Jesus told the parable of the bags of gold as a warning that it is possible for us to misjudge our own abilities. The parable doesn’t concern natural gifts; it concerns the gift of the Holy Spirit. We must not measure our spiritual abilities by our natural abilities. Spiritual capacity has nothing to do with intellect or education; it is measured by the promises of God.

If we get less, spiritually speaking, than God wants us to have, sooner or later we will slander him. We will say to God, “You expect more of me than you’ve given me power to do.” Or, “I can’t be true to you where you’ve placed me.” Never say, “I can’t” when it’s a question of God’s almighty Spirit. Never let your natural limitations factor in. If we’ve received the Holy Spirit, God expects the work of the Holy Spirit to be manifested in us, no matter what.

In the parable, the unworthy servant tries to justify himself at every turn. He slanders his master, complaining that his master’s demands are too high and expressing doubts and worries about what he’s been asked to do (Matthew 25:24). Have we been slandering God by daring to worry? Have we forgotten Matthew 6:33: “Seek first his kingdom and his righteousness, and all these things will be given to you”? Worrying means exactly what the unworthy servant implied: “I know you intend to leave me high and dry.” The person who is lazy is always full of anxious self-pity, always saying, “I haven’t been given a decent chance.” The person who is spiritually lazy is like this with God.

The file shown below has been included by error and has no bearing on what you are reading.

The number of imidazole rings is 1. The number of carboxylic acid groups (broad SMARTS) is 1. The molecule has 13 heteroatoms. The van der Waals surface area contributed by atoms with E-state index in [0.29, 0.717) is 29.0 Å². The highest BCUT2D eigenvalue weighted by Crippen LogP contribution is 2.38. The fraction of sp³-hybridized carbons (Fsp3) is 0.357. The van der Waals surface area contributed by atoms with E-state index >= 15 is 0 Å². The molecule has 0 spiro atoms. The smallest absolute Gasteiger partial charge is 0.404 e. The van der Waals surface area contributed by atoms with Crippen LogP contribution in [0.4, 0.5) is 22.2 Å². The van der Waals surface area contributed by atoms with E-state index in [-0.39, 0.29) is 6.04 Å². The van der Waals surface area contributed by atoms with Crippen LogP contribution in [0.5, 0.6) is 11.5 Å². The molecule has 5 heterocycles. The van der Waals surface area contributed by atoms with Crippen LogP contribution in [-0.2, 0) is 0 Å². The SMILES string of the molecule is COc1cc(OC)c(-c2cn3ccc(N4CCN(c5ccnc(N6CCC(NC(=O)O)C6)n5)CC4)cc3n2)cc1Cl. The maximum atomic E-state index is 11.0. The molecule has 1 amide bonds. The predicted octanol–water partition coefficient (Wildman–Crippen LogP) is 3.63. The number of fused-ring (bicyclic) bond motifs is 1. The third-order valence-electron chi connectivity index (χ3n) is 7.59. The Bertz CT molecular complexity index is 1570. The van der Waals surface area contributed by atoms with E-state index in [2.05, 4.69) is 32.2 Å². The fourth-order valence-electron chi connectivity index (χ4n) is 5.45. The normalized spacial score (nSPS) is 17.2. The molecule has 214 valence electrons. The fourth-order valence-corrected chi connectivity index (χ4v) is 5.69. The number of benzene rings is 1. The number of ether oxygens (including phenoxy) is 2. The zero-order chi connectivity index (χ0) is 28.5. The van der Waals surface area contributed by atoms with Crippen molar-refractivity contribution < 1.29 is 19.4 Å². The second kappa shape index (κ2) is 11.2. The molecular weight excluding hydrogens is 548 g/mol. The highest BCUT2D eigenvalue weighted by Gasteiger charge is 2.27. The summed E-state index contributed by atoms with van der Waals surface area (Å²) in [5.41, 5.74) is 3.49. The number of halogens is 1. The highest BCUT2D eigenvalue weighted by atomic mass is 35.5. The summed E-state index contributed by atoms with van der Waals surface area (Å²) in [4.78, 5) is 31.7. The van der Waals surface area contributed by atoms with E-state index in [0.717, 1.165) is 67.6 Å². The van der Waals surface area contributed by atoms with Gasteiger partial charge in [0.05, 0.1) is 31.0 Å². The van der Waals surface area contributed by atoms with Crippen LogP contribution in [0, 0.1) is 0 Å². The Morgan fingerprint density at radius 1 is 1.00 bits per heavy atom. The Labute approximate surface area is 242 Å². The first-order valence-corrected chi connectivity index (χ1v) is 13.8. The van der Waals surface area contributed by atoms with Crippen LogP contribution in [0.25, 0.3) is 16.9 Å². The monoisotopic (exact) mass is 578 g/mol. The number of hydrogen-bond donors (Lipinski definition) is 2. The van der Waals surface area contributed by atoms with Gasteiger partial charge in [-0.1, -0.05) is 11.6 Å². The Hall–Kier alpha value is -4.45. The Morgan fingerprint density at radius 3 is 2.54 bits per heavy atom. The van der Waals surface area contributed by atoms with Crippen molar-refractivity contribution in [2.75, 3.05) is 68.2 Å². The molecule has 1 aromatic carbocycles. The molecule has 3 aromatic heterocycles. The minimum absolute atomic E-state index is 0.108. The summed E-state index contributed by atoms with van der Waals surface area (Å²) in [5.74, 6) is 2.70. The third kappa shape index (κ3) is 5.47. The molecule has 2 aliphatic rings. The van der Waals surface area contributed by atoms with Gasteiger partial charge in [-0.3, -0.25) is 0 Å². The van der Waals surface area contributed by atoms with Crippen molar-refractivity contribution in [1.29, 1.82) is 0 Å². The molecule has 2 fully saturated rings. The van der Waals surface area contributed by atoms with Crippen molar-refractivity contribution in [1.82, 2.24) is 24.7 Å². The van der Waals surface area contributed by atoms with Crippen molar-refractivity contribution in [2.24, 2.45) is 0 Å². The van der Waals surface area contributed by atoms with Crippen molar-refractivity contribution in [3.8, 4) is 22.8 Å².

Never forget that your capacity in spiritual matters is measured by the promises of God. Is God able to fulfill his promises? How you answer depends on whether or not you’ve received the Holy Spirit.

Wisdom from Oswald

There is no allowance whatever in the New Testament for the man who says he is saved by grace but who does not produce the graceful goods. Jesus Christ by His Redemption can make our actual life in keeping with our religious profession. Studies in the Sermon on the Mount, 1465 R